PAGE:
"The greatest horse to ever look through a bridle."

While late Hall of Fame trainer Bud Delp’s description of Spectacular Bid remains more hyperbole than fact, the gray can lay claim to the title of greatest horse denied a Triple Crown in the Belmont (G1).

It’s been 40 years since “The Bid” suffered a shock defeat in the third jewel, and the remainder of his Hall of Fame career only deepens the pang of the loss.

Campaigned by Harry, Teresa, and son Tom Meyerhoff’s Hawksworth Farm, Spectacular Bid reigned as the champion two-year-old colt of 1978 who brought a 10-race winning streak into the 1979 Kentucky Derby (G1). His skein featured such major juvenile contests as the Champagne (G1), Young America (G1), and Laurel Futurity (G1), and romps in Derby preps including the Fountain of Youth (G3), Florida Derby (G1), Flamingo (G1), and Blue Grass (G1).

Spectacular Bid accordingly went off as the 3-5 favorite in the Kentucky Derby, and his superiority was on full display as he swept from off the pace to win by 2 3/4 lengths.

The Preakness (G1) was even easier for the 1-10 favorite. The Bid uncorked a similar move entering the far turn and drew off by 5 1/2 lengths.

The Belmont was expected to be a coronation. In the heady days after Secretariat (1973), and back-to-back Triple Crowns by Seattle Slew (1977) and Affirmed (1978), Spectacular Bid appeared on an inexorable march into their ranks. But as the old adage says, that’s why they run the race.

His 19-year-old jockey, Ronnie Franklin, who hadn’t given him the cleverest ride in the Florida Derby, made an error in judgment here. He got away with it at Gulfstream Park, and Delp kept faith in the teenager, whom he mentored on the way to an Eclipse Award as champion apprentice jockey.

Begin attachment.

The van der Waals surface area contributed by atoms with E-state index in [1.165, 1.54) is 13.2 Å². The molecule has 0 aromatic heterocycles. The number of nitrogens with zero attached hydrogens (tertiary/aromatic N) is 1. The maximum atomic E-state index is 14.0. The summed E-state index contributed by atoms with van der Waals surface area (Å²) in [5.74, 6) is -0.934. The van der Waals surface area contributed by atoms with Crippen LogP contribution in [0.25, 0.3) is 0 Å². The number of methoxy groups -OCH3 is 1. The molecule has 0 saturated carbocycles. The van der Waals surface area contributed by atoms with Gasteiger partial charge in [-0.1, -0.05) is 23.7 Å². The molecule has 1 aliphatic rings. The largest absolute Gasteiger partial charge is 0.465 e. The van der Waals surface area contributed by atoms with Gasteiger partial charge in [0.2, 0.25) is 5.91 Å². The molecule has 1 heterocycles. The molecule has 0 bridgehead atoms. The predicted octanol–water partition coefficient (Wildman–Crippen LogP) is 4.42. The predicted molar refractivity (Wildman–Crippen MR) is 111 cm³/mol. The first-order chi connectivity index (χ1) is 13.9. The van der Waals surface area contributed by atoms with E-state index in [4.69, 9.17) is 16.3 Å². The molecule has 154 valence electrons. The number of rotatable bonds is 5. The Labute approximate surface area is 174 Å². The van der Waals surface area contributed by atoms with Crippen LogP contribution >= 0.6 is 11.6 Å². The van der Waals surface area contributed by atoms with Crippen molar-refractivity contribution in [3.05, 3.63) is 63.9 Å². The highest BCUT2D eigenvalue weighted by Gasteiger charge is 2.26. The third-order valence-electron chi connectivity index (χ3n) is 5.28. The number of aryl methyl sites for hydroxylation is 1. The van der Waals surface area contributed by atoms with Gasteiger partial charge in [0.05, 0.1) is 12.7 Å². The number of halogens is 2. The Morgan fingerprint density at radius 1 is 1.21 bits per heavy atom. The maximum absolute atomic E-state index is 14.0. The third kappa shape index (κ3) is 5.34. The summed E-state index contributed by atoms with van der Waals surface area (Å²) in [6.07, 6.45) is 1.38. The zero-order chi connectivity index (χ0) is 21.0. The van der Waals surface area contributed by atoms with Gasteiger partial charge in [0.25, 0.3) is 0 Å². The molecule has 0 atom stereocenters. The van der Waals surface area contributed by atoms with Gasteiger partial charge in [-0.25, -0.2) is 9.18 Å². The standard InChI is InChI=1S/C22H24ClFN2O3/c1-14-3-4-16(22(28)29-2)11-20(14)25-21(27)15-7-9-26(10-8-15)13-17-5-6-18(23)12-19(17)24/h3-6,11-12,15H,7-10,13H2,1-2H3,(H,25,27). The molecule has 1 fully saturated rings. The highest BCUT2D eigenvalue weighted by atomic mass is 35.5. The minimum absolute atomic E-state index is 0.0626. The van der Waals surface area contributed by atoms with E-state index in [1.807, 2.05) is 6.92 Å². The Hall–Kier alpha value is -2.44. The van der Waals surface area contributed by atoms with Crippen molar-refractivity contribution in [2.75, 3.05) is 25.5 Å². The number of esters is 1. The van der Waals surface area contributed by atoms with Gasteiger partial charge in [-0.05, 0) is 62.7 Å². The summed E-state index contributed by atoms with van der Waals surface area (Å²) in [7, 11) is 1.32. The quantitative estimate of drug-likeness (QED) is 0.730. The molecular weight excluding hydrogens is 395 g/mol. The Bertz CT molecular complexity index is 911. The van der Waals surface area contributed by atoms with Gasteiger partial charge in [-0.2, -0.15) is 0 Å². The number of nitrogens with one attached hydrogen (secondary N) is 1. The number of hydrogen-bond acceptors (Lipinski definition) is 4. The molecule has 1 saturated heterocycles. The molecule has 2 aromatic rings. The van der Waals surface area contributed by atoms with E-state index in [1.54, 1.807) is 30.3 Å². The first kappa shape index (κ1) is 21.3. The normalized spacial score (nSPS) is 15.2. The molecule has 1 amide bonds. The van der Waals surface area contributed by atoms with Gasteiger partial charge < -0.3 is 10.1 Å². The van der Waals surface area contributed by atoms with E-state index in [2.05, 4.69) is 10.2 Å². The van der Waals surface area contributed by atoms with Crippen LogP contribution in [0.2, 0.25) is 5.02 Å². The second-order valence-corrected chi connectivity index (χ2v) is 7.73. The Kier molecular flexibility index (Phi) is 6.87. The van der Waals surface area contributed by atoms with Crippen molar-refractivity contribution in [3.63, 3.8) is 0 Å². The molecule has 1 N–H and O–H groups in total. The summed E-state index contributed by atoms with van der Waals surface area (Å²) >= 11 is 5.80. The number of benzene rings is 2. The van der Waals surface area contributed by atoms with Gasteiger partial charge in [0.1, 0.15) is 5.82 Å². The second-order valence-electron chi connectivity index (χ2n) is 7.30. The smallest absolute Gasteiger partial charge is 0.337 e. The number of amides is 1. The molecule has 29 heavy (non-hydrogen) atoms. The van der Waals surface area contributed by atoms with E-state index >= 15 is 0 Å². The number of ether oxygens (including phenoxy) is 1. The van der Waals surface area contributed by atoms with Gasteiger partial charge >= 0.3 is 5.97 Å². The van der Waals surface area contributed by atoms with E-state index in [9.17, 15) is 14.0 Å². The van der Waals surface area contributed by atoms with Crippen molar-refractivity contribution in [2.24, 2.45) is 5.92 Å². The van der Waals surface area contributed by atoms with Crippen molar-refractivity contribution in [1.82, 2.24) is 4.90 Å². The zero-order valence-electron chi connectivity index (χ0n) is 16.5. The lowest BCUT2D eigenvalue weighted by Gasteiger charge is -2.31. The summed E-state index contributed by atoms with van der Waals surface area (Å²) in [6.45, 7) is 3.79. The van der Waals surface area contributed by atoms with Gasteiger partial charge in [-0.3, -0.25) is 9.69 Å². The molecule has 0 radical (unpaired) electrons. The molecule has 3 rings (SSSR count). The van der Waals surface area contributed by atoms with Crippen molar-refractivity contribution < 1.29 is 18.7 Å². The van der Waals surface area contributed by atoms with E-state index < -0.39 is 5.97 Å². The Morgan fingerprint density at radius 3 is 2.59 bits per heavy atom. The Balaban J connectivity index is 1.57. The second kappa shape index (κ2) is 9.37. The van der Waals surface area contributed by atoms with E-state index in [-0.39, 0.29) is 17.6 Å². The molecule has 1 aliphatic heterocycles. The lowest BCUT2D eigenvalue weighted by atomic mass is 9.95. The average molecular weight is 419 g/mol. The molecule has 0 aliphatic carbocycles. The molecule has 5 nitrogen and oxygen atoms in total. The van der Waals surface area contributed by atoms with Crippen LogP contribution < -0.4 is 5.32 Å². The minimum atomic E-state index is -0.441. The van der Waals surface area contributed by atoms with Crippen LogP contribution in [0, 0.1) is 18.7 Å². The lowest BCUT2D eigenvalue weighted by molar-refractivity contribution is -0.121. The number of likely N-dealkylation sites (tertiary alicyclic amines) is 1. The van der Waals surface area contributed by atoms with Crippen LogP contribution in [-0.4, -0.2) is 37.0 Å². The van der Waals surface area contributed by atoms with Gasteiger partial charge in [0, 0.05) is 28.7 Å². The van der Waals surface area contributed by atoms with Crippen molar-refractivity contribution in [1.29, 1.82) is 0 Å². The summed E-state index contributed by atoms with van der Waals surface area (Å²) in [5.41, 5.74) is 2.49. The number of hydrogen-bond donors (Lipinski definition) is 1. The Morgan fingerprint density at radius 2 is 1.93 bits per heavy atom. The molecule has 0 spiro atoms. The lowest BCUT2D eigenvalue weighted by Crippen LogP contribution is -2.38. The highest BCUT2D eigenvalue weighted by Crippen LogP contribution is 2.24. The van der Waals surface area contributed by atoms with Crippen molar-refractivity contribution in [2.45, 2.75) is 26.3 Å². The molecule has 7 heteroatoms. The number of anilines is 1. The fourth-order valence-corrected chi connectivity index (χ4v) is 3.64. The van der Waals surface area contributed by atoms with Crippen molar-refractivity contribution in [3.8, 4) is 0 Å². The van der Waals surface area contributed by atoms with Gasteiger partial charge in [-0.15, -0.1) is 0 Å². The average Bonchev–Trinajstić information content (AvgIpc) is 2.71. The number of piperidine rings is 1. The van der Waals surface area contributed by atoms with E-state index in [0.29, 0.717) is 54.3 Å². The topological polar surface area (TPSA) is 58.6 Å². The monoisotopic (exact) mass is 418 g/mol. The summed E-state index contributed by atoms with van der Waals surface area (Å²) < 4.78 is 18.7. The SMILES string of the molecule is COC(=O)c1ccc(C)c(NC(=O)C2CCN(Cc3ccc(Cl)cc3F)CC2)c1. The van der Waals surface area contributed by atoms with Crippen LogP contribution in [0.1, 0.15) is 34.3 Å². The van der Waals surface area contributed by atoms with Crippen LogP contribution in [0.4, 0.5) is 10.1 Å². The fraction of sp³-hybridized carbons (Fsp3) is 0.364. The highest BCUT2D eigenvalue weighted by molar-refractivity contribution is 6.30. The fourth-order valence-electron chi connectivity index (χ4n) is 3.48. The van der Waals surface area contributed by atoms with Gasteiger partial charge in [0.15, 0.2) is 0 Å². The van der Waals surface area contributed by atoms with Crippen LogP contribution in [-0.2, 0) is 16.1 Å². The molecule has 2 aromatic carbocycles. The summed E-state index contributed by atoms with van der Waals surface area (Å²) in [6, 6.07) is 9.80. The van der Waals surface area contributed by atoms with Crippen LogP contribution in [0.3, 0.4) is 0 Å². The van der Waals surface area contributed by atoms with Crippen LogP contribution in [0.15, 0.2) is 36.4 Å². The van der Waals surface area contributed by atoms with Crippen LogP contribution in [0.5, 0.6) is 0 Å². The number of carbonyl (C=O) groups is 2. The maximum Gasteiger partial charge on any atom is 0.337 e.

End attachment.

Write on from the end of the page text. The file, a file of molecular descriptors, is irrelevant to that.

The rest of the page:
The 1 1/2-mile Belmont, however, was unforgiving. Instead of timing his move well as he did in the Kentucky Derby and Preakness, Franklin had The Bid chase, and overtake, hopeless longshot Gallant Best early in the backstretch.

With Spectacular Bid asked to do too much, too soon, the more patiently ridden Coastal took advantage, and rolled past the laboring 1-5 favorite in the stretch. As an indicator that The Bid ran some way below his best, familiar foe Golden Act collared him for second. Never before had Golden Act finished ahead of him, and he never would again.

Delp revealed that his star colt had stepped on a safety pin that morning, and the last-minute mishap affected him in the race. If Spectacular Bid had thrown in a clunker, a lackluster effort with no visible excuse, perhaps the blame could be pinned on the stray safety pin. But the champion was handed an awfully difficult task of expending energy early to no purpose, and the tactics remain a far likelier explanation.

Ironically, Coastal was denying a Triple Crown 10 years after his own sire, Majestic Prince, had his attempt snuffed out. The difference in 1969, though, was that Majestic Prince’s loss to archrival Arts and Letters was not merely logical but foreseeable. Arts and Letters had been beaten narrowly in the first two jewels, and his stamina-laden pedigree entitled him to gain revenge in Belmont. Moreover, Majestic Prince’s trainer, John Longden (the Hall of Fame rider of 1943 Triple Crown legend Count Fleet), didn’t even want to run. Owner Frank McMahon overruled him. Majestic Prince was a hard-trying, if distant, second, and never raced again. Coastal would earn the Belmont laurel that eluded him.